The city of Moscow is facing tremendous challenges, due to the growth and changes it has undergone in the past few years, which will only accelerate as the result of its vibrant economy. The city is expected to double its population in the coming years, and many competitions, including the masterplan for the city’s expansion, are being held with this objective in mind.
In this scenario, architecture education is key in order to form the new generation of professionals that wil face the critical issues of contemporary Russia. And this is why we wanted to include Alexander Mamut, whose passion for the city led him to invest in the city in a particular way, in our interview series. He is a good example of what can be done from the private sector to develop cities with a long-term vision.
During the interview, we discuss with Alexander Mamut the future of Moscow, how education can improve the quality of life of its habitants, the importance of the private sector in the development of cities, and more.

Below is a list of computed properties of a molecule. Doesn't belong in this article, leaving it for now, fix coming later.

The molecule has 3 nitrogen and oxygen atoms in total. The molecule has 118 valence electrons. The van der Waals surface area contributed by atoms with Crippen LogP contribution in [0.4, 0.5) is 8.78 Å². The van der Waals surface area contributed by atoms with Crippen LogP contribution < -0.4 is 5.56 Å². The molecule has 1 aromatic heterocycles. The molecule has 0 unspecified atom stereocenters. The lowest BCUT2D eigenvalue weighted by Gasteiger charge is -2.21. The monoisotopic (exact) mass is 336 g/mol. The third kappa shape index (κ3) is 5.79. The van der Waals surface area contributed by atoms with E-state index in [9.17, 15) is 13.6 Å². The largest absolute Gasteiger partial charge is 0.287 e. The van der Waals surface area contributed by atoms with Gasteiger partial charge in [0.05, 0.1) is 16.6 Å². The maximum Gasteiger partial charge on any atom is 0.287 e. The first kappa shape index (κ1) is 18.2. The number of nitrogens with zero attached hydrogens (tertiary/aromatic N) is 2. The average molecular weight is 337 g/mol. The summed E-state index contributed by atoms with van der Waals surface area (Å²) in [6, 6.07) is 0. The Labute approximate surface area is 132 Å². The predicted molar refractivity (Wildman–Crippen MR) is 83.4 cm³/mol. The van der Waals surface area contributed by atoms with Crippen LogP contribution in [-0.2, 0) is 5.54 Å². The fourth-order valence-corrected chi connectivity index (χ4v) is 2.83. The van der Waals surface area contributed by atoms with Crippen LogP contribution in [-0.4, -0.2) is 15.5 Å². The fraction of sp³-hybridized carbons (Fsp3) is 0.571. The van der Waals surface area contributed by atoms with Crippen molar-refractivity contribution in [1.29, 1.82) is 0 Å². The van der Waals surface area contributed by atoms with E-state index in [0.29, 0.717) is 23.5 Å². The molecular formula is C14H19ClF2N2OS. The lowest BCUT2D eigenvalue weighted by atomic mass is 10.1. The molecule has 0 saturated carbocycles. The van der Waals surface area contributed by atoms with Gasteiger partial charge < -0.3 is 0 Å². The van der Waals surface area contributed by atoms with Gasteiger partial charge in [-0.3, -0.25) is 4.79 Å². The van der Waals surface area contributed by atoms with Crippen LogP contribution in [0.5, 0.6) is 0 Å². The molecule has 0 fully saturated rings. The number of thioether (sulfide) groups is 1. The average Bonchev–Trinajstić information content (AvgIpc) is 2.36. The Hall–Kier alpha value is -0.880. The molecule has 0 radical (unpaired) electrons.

Light matters, a monthly column on light and space, is written by Thomas Schielke. Based in Germany, he is fascinated by architectural lighting, has published numerous articles and co-authored the book „Light Perspectives“.
Does shadow have the power to give form to architecture? The increasing number of transparent buildings and LED installations would enforce the impression that light has eliminated the relevance of shadow. But to answer that question, let’s look back to a master of light whose architecture was shaped by shadow: Louis Kahn.
More Light Matters, after the break…